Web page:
Thursday, October 30, 2008

The experiment is this

The cliched No-Shave November is approaching.

Cliches are no fun, so I figured I'd up the ante to No-Change November. Now, I'm not really going to wear only one pair of clothes, but I do plan on wearing the same outfit--I'll just have multiples. To mollify some people, I'm thinking of making some of the shirts in different colors so that it's at least evident that I'm maintaining hygiene. Call it a social experiment; call it ease; call it what you will.

The reasons for this blatant ploy for attention?
  1. It saves time. What would it be like to not have to pick out what you're going to wear every day? It's a foray into the world of the civillian uniform.
  2. How will people react? Will the response be negative because of our adopted social requirement for diverse dress? Why do we have that, and what's the big deal?
  3. I've always wondered what life would be like with the unvarying wardrobe of a cartoon character.
At first it seemed narcissistic to draw attention to myself in this way, but then I thought, "Isn't it more narcissistic to spend so much time picking out clothes so that you can impress people?" Besides, it was Norman Mailer who wrote, "I think we keep ourselves writing by allowing the core of our vanity never to be scratched if we can help it."

This summer I developed a slight interest in fashion and dressing with taste, and now I think it's time that I explored the opposite end of the compass. Sometimes I subject myself to seemingly meaningless experiments because it gives me something to write about.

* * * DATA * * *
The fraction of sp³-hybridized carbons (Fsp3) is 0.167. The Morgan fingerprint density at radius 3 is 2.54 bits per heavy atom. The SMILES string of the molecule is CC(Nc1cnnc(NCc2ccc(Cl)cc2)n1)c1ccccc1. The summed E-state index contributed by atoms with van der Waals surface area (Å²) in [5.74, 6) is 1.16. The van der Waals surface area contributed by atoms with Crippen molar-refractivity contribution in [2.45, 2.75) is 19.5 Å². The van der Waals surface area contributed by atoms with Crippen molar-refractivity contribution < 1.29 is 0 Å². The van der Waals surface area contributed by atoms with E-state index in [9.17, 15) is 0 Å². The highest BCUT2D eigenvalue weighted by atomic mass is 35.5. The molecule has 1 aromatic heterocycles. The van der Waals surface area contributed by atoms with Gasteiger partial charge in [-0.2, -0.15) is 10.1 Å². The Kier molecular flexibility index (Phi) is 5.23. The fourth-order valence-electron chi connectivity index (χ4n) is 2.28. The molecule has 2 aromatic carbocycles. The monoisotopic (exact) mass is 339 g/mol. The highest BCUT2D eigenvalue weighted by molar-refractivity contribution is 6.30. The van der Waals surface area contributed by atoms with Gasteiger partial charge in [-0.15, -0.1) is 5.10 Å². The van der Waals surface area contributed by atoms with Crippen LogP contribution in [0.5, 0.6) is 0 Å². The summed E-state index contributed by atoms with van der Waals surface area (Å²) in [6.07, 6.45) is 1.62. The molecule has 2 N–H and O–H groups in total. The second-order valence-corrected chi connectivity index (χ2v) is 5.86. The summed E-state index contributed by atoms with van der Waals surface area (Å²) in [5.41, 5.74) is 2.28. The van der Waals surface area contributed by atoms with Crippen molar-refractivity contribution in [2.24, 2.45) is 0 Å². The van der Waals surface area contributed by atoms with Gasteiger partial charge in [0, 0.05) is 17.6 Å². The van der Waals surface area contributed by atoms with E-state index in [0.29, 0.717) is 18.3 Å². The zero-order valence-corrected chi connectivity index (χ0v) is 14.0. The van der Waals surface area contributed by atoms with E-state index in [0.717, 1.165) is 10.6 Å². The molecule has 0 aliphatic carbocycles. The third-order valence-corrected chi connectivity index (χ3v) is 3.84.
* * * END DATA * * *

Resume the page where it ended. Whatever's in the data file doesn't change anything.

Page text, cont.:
And it turns out that I'm not the only one. A.J. Jacobs, editor at large at Esquire, makes his living doing this kind of thing. A few years ago, he read the entire Encylopaedia Britannica and chronicled the experience in his book "The Know-It-All: One Man's Humble Quest to Become the Smartest Person in the World." Another time, he was completely honest with everyone for a month, and what's more, he said whatever he was thinking--no filter. The month of honesty, I'm certain, was more detrimental than what I'm undertaking. After that, he spent a year trying to live as biblically as possible (e.g. not trimming the sides of his beard and stoning adulterers). That experience is now a book called "The Year of Living Biblically: One Man's Humble Quest to Follow the Bible as Literally as Possible."

Coincidentally, as if to validate my experiment, today I just heard him in a podcast from The Moth talking about the time he outsourced his personal life to India in 2005. My biggest concern is that I'll run into an unforeseen event that will create serious problems for the integrity of this experiment. But then I think, "What would A.J. do?" Then I think, "Yeah, but he's getting paid."

1 comment:

absolutelyape said...

You'll probably find it's harder to maintain the same outfit - isn't it easier to pick from a bigger collection of clothes? You'll be doing a lot of laundry... haha. PS - Chris read "The Year of Living Biblically" - it's pretty good. Sam has it, you should borrow it if you have time!
Good luck w/ said experiment...